Lily Allen is a newly minted British pop star, a MySpace hero with 57,000 virtual friends, and the symbol of a new, swaggeringly confident young woman. But that doesn't mean that this 21-year-old gets any special treatment at home, where she lives with her mom and a baby brother she has immortalized in song as a stoner wastrel in a "stupid fitted cap."
"I was doing international phoners this morning, and my mum kept clomping around in her big black shoes," Allen complained. "I was like, `Mom -- I'm on Australian radio, leave me alone!,' and she didn't even care." Last week Allen's ska-inflected, sharply written and hilariously bratty debut album, Alright, Still, entered the British pop chart at No. 2, with a healthy 73,000 copies sold. (It has since gone gold, with more than 100,000 sold.)
The album followed a No. 1 single, Smile, a lilting reggae confection that sounds so sunny on first listen that it is shocking to realize that it is a vengeful goodbye to a contrite cheater. "At first when I see you cry/Yeah, it makes me smile," Allen sings in her bright, innocent soprano. In the video she hires thugs to beat up the lad, trash his apartment and -- horror of horrors -- scratch his vinyl records. When he becomes a sniveling mess, she tenderly consoles him. Then she doses him with laxatives.
Compared with other characters on the album, he gets off easy. Woe is the man who inspired Not Big, a slam against a lover who is "rubbish in bed." Allen has apparently mined a lot of material from what she calls "two major relationships and one not-so-major relationship."
"No boy's ever done anything that crazy to me," she said, speaking via cell phone as she rode to a hotel in Belgium. "I think I do all the crazy things, and that's why they end up leaving me." She giggled hysterically.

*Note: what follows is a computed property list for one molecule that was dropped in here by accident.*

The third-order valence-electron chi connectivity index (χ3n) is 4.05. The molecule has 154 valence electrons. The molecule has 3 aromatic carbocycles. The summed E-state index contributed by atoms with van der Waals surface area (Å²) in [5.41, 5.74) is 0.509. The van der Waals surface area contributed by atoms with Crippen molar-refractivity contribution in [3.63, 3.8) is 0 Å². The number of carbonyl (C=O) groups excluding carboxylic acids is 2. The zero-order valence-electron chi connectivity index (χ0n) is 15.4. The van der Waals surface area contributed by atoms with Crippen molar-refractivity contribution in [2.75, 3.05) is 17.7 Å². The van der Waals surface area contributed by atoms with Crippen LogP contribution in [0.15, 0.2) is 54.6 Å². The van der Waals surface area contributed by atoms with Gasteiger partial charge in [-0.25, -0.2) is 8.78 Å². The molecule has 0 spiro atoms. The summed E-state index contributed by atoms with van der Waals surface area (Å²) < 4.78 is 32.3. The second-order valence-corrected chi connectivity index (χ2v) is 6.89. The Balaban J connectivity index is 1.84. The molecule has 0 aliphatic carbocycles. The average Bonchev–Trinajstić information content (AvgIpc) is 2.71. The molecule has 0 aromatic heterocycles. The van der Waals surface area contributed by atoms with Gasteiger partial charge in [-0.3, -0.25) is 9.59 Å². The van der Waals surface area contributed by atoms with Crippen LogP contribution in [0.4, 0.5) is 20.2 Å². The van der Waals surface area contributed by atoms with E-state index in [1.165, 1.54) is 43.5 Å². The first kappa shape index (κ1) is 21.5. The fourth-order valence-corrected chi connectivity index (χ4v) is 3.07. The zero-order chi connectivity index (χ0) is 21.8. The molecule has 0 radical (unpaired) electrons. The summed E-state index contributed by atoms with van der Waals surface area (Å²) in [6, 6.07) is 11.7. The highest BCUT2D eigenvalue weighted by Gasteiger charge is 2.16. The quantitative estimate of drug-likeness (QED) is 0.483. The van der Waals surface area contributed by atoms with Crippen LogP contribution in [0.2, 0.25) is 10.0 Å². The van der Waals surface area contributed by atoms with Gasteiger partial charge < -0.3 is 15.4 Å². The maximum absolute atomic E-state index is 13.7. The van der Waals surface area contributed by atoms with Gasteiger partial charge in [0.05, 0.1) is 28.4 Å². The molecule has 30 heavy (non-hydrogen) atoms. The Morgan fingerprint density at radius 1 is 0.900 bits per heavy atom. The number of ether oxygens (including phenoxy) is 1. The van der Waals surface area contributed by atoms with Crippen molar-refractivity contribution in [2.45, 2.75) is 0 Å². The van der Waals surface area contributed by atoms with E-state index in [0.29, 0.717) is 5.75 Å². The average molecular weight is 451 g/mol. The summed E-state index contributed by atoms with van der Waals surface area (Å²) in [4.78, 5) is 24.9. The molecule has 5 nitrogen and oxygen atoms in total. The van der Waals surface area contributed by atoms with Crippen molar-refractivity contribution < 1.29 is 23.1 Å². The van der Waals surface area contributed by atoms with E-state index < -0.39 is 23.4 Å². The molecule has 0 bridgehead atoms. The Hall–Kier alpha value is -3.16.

Allen is one of the oddest female artists to emerge in years. She is obsessed with black music, from rock-steady to Jay-Z, but she seems blithely unconcerned with issues of authenticity and appropriation. She sings of shoving girls around at clubs, but has pictures of cute puppies on her blog. She is a pretty, petite woman whose trademark outfit -- a vintage evening dress accessorized with flashy sneakers, a 1960s updo, heavy eyeliner, door-knocker earrings and gold chains -- recalls Gwen Stefani in the way it stylishly synthesizes a dizzying array of influences. She looks so traditionally feminine that her foul mouth and bellicose nature are amusing surprises.
Like a cross between Oasis in its trash-talking heyday and a beef-starting American rapper, she loves to needle bigger stars. She saves most of her vitriol for male rockers, who cannot fire back without looking like lass-bashing bullies. She recently raised hackles by declaring guitar rock boring, and mocks old ladies in Nan, You're a Window Shopper, a reggae spoof of a 50 Cent song.
"I just can't keep my mouth shut," she said. "I don't really mean to offend anyone. I think I say things that, if I weren't in the public eye, no one would bat an eyelash at." During the interview she seemed shy and unconfrontational, bursting into nervous laughter at innocuous questions like "Why are you in Belgium?"
Her feud-mongering has generated loads of news media coverage, which has helped spur her success in the UK. Now Capitol Records has announced that it will release her album in the US this February. "Lily is compelling on so many levels," said Andy Slater, the label's president and chief executive. "She clearly has a point of view, and she's the first artist I've seen this year that offers a sort of rally cry for women under 25."